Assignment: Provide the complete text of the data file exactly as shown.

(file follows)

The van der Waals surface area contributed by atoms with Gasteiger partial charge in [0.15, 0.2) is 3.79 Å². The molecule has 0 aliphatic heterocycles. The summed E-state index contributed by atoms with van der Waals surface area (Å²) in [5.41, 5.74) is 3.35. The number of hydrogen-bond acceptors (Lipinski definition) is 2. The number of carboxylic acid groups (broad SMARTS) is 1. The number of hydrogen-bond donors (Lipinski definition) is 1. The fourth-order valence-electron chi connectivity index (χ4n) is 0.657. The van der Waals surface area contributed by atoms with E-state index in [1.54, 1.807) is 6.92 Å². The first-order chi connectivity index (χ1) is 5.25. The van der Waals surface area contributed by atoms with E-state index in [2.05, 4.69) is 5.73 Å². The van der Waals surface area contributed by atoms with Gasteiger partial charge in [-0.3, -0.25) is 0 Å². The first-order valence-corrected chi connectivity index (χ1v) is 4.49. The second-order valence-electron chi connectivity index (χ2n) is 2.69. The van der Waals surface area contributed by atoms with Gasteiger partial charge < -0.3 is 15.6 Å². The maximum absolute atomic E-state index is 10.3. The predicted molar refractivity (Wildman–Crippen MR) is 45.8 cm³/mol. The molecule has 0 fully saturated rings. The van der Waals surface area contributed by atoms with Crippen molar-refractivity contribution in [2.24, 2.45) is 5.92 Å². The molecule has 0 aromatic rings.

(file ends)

The van der Waals surface area contributed by atoms with Gasteiger partial charge in [0.15, 0.2) is 3.79 Å². The molecule has 0 aliphatic heterocycles. The summed E-state index contributed by atoms with van der Waals surface area (Å²) in [5.41, 5.74) is 3.35. The number of hydrogen-bond acceptors (Lipinski definition) is 2. The number of carboxylic acid groups (broad SMARTS) is 1. The number of hydrogen-bond donors (Lipinski definition) is 1. The fourth-order valence-electron chi connectivity index (χ4n) is 0.657. The van der Waals surface area contributed by atoms with E-state index in [1.54, 1.807) is 6.92 Å². The first-order chi connectivity index (χ1) is 5.25. The van der Waals surface area contributed by atoms with E-state index in [2.05, 4.69) is 5.73 Å². The van der Waals surface area contributed by atoms with Gasteiger partial charge in [-0.3, -0.25) is 0 Å². The first-order valence-corrected chi connectivity index (χ1v) is 4.49. The second-order valence-electron chi connectivity index (χ2n) is 2.69. The van der Waals surface area contributed by atoms with Gasteiger partial charge < -0.3 is 15.6 Å². The maximum absolute atomic E-state index is 10.3. The predicted molar refractivity (Wildman–Crippen MR) is 45.8 cm³/mol. The molecule has 0 fully saturated rings. The van der Waals surface area contributed by atoms with Crippen molar-refractivity contribution in [2.24, 2.45) is 5.92 Å². The molecule has 0 aromatic rings.